Similarity in Mach stem evolution and termination in unsteady shock-wave reflection

E. Koronio, G. Ben-Dor, O. Sadot, M. Geva

Research output: Contribution to journalArticlepeer-review


Shock-wave reflection over concave surfaces poses a difficulty in its analysis due to the unsteady nature of the reflection process and the occurrence of various types of Mach reflections caused by it. In a pseudo-steady flow, the reflection's configuration is self-similar since the shock wave reflects over a surface with constant inclination. The unsteady Mach reflection introduces an additional complexity as it is affected by the changing inclination of the surface, forcing the reflection to continuously adjust itself to the varying boundary condition. In this study, validated simulations of Mach reflection (MR) over cylindrical concave surfaces with different radii were performed for three inviscid perfect gases with moderate incident shock Mach numbers (Ms) ranging from 1.3 to 1.5. The reflection was investigated up to the point of transition from MR to transitioned regular reflection. A similar behaviour of the configuration and evolution of the Mach stem was observed, one that is independent of the surface radius and type of gas. With regards to different gases, the speed of sound a0 is a dominant factor since it dictates the propagation of wall disturbances. A universal condition of the rate of surface change was found, accounting for different radii, different gases and Ms variation. Analysis based on shock dynamics is employed to explain how disturbances caused by surface variations play a significant role in the behaviour of the reflection. This method successfully supports the similarity that was demonstrated and facilitates a more informed perception of the MR process.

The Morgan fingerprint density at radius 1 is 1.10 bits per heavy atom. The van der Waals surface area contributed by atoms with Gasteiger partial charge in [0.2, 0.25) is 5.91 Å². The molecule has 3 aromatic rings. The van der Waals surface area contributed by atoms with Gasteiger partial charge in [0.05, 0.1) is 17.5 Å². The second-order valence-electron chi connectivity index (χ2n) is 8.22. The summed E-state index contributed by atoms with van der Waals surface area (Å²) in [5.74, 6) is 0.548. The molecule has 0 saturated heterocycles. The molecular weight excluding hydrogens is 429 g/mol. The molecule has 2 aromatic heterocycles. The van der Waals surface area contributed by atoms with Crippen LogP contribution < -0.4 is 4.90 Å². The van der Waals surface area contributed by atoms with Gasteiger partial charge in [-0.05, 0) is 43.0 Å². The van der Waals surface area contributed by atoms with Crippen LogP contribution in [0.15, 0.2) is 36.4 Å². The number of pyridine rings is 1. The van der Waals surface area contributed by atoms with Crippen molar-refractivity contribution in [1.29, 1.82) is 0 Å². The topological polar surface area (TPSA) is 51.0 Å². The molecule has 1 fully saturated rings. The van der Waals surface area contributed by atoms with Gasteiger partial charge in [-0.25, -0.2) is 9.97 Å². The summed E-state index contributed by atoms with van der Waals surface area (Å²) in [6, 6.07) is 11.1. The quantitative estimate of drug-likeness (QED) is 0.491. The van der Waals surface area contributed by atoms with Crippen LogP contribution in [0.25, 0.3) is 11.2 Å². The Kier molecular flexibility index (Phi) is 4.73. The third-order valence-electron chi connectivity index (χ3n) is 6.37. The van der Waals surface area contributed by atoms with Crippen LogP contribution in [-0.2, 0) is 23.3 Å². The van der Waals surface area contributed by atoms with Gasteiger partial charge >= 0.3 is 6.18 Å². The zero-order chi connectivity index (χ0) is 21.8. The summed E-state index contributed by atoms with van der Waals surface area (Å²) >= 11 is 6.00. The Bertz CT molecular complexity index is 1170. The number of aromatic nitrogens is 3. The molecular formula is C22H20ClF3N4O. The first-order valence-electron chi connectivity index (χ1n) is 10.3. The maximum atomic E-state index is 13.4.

Original languageAmerican English
Article numberA1
JournalJournal of Fluid Mechanics
StatePublished - 1 Jan 2020


  • compressible flows
  • shock waves
  • wave-structure interactions

All Science Journal Classification (ASJC) codes

  • Condensed Matter Physics
  • Mechanics of Materials
  • Mechanical Engineering
  • Applied Mathematics


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